The Watch can be set to notify you of a number of things, including each time a text message comes in, emails, and even fitness alerts.  I did program my age, height, weight so that the heart monitor could be used to calculate calorie burn (note: apparently the Watch can connect to a Low-Energy Bluetooth chest strap heart monitor. I have one and will attempt that in the near future).  The notifications are configured on your iPhone using the Apple Watch app.  Haptic feedback and tones may be configured to advise you when a notification occurs.  A swipe down from the top of the Watch face displays the list of notifications.  Each can be dismissed or they can all be dismissed by pressing a little harder on the display (force tap) and an option to dismiss all will be provided.  Configuring the notifications is something that I’m still working on to suit my needs.  Driving directions via the iPhone Maps app will use haptic feedback to indicate when you are about to turn left or right.  Pretty cool.


You can also configure the Apple Watch to provide a glance into certain information or applications.  This includes any particular app, but also standard ones like World Clock, Heart Rate, Weather, Stocks.  Each of these are displayed by first swiping up from the bottom of the Watch face, and then left to right on the watch face to reveal each “glance”. Some glances have multiple screens and it’s tricky to swipe in a way that moves to the next glance without actually moving to the next screen of that glance.  For example, The Weather Channel is a nice glance app.  It has three screens that show temperature, precipitation and even a small static radar screen.  You can swipe between these screens or with a more firm swipe can move on to the next glance.  Configure your glances in the Apple Watch app on your iPhone.  This feature appears to be very useful.

Lift to View

To conserve energy, the face of the Watch will darken after a few seconds.  It has a feature that turns on the Watch display if you tilt your wrist toward your face or if you generally flick your wrist.  This works very well, except if you wear your watch to bed.  In doing so, you’ll notice the Watch will light up the room every so often as you turn over in bed.  Head to the “gear” app on the Watch and you can temporarily turn this feature off.  I turned it off during the day to see if it would conserve battery because just normal movement can cause the display to turn on for a second.  Instead you have to touch the display in order to turn it on.  I found the loss of that “tilt wrist to view” was not worth the minimal battery savings and turned the feature back on. It will be turned off at night.

Apple Pay

I went ahead and configured two credit cards to use with Apple Pay.  It’s easy to do, though not all credit cards are supported at this point.  Once you have them setup with a confirmation code, all you have to do is double-push the large flat button on the side and it’s ready to be used.  Pretty neat.  Haven’t used it yet.

Thoughts After Day 1

So far, I like it.  I’m slowly getting used to using it more and more – and it’s proving to be useful.  For most of the day I didn’t have to pick up my phone at all. I just kept it nearby.  The LE Bluetooth has a range of about 33 feet which is enough to work across the house.  The notifications are nice and I’m able to read and delete email without accessing my phone.  I’ve tested the text messaging feature and it works.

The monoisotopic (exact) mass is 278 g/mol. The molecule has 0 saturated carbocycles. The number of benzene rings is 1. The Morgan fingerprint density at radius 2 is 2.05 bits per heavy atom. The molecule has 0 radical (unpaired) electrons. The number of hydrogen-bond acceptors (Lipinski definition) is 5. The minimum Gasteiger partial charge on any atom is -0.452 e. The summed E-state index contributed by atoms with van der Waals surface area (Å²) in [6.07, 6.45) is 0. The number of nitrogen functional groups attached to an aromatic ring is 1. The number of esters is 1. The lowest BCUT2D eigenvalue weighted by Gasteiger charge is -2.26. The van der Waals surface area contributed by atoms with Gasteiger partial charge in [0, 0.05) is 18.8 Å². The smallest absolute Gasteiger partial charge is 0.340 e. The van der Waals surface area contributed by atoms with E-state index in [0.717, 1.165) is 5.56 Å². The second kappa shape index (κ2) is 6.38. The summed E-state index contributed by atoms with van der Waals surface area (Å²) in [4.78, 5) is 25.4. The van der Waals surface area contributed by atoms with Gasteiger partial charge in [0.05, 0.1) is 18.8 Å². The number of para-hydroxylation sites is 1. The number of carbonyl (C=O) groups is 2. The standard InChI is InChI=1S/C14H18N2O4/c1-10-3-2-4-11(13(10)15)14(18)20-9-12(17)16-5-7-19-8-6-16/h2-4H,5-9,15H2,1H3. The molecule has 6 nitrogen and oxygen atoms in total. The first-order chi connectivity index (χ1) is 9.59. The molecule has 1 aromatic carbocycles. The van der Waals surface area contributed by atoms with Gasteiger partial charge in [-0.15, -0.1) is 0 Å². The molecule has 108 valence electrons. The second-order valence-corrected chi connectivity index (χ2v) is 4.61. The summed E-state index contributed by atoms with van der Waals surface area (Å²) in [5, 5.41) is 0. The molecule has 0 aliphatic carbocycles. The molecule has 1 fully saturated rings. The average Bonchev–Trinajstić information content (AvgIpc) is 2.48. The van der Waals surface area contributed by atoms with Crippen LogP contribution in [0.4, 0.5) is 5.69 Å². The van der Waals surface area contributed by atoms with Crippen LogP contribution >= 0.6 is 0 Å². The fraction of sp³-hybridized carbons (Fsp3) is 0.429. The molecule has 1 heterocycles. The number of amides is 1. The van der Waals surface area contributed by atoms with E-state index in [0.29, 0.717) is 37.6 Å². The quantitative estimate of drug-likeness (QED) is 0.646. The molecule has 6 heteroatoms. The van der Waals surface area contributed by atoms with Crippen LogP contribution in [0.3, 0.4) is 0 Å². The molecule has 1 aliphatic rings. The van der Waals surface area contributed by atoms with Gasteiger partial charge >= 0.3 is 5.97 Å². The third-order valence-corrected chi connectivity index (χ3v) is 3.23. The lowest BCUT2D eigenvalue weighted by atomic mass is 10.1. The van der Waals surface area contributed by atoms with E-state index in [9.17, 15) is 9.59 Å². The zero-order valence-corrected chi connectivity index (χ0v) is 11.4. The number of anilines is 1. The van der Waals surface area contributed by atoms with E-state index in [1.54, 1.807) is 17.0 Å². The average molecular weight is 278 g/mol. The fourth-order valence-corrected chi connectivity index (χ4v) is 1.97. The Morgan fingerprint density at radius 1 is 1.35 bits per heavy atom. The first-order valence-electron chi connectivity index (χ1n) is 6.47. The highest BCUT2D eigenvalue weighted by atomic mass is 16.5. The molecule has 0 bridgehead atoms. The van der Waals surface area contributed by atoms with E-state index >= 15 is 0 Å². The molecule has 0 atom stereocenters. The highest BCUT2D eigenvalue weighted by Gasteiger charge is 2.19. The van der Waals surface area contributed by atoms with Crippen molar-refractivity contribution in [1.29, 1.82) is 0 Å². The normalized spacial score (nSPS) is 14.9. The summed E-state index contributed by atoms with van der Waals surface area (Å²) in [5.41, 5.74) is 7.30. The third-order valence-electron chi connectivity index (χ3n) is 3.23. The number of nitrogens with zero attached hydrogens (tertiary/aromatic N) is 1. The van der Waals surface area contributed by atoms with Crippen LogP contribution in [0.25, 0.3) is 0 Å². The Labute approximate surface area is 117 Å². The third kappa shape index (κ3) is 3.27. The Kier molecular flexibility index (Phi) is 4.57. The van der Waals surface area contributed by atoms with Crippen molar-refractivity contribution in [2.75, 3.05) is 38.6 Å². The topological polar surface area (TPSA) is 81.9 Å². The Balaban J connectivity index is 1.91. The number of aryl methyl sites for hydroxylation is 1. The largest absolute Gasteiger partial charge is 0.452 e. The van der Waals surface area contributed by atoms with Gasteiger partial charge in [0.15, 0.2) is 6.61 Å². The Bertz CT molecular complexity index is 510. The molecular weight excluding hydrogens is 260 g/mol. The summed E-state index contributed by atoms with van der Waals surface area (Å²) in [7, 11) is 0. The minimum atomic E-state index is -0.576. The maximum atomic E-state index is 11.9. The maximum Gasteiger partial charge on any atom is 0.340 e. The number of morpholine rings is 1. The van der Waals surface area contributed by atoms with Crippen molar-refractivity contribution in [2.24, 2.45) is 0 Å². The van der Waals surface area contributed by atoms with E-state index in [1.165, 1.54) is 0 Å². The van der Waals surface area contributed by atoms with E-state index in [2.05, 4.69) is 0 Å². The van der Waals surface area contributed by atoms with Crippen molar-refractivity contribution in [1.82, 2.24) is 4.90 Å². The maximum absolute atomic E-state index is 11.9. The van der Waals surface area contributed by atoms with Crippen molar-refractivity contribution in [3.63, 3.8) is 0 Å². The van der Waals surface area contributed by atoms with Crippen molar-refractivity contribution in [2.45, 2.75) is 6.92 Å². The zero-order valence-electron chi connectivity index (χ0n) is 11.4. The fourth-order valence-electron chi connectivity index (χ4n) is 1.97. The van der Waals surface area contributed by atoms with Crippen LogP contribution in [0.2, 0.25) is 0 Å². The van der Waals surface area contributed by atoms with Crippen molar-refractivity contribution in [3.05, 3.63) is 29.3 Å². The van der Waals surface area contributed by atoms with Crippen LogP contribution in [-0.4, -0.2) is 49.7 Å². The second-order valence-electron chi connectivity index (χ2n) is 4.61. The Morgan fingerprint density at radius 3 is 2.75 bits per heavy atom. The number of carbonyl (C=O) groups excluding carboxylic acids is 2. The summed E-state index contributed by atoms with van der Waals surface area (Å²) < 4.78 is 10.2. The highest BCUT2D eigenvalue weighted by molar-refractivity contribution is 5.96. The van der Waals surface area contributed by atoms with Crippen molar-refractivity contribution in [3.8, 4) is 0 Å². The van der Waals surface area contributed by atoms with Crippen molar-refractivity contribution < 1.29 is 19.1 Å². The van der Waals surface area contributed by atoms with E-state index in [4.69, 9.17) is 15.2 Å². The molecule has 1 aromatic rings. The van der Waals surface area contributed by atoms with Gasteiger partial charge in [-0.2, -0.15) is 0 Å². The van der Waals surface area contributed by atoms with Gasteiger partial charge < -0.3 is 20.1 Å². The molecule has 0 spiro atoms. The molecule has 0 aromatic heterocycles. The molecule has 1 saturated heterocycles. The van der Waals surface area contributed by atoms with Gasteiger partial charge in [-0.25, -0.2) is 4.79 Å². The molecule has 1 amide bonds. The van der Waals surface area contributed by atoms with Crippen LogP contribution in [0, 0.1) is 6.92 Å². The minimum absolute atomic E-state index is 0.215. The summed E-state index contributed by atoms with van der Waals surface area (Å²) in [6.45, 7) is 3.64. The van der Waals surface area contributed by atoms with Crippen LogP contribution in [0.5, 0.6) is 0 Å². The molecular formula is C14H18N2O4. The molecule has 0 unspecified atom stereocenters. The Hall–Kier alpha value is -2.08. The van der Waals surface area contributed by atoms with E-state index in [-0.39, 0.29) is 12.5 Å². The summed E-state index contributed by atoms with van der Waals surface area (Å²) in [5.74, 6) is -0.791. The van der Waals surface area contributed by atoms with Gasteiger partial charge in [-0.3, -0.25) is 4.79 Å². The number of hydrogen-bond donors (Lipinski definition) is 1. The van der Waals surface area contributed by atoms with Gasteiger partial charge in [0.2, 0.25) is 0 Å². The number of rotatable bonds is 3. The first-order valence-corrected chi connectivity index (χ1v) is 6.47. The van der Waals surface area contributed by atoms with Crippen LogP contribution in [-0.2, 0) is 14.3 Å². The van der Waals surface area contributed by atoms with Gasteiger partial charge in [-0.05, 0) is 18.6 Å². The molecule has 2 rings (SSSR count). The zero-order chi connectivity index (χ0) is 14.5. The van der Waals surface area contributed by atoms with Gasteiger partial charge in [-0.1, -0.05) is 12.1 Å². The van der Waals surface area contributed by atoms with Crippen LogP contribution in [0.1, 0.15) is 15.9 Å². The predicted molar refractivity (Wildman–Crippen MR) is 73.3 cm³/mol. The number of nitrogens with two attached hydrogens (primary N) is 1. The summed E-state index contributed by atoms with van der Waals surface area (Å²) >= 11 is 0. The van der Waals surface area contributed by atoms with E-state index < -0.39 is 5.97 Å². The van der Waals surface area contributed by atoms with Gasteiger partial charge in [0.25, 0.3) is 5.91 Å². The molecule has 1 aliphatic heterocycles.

I charged the phone this morning to 100% after wearing it to bed last night.  I put it on around 9:30am and have been wearing it all day.  I turned off the wrist-flick feature for a short while but then turned it back on because it became a pain to touch the watch face when I wanted to read it.  So now, at 10:00pm it has 66% remaining.  So maybe the best way is to charge it just before hitting the sack, wearing it to bed, charging right in the morning and then putting it on the whole day.  Not sure it will make it more than one full day without a charge.

One part that can be annoying is size of the display and thus the size of the buttons and elements that you must interact with.  Sometimes you have to touch the word “< Back” to get back to the prevous screen and it takes a few attempts.  It could just be something I have to get used to, but it’s noticeable.

I configured my fitness app and I like that the Watch routinely tells me that I’ve been sitting too long and should walk around.  I have it tracking my walking, and will use the My Fitness Pal app to try to record my calorie intake.

Soon I’m going to use it with my aforementioned chest-heart-monitor strap (Garmin) and see how useful it is while biking.  I can tell you that balancing my phone on the front of my bike so that I can change music is not fun. Hopefully the Watch makes this easier, too.  So maybe the Watch is mainly a remote for my iPhone. A $400 remote that tells time.

Finally, I’ve just started looking at a nicer watch band than the black rubber one that it came with to see if that’s an option.


Do you have an Apple Watch?  If so, how do you like it? Do you have any questions?  Any comments?  I look forward to hearing from you guys about this new technology.

Update – Morning of Day 2

Quick update – turned off my “lift wrist to view” and after charging it to 100%, which took about 20 mins to go from 60% charged, I woke up to %87 charged.  So it easily lasts through the night.  Also, with “do not disturb” on – it didn’t alert me to emails and texts, which was/is good.  Now off to use it in real life.  More updates shortly.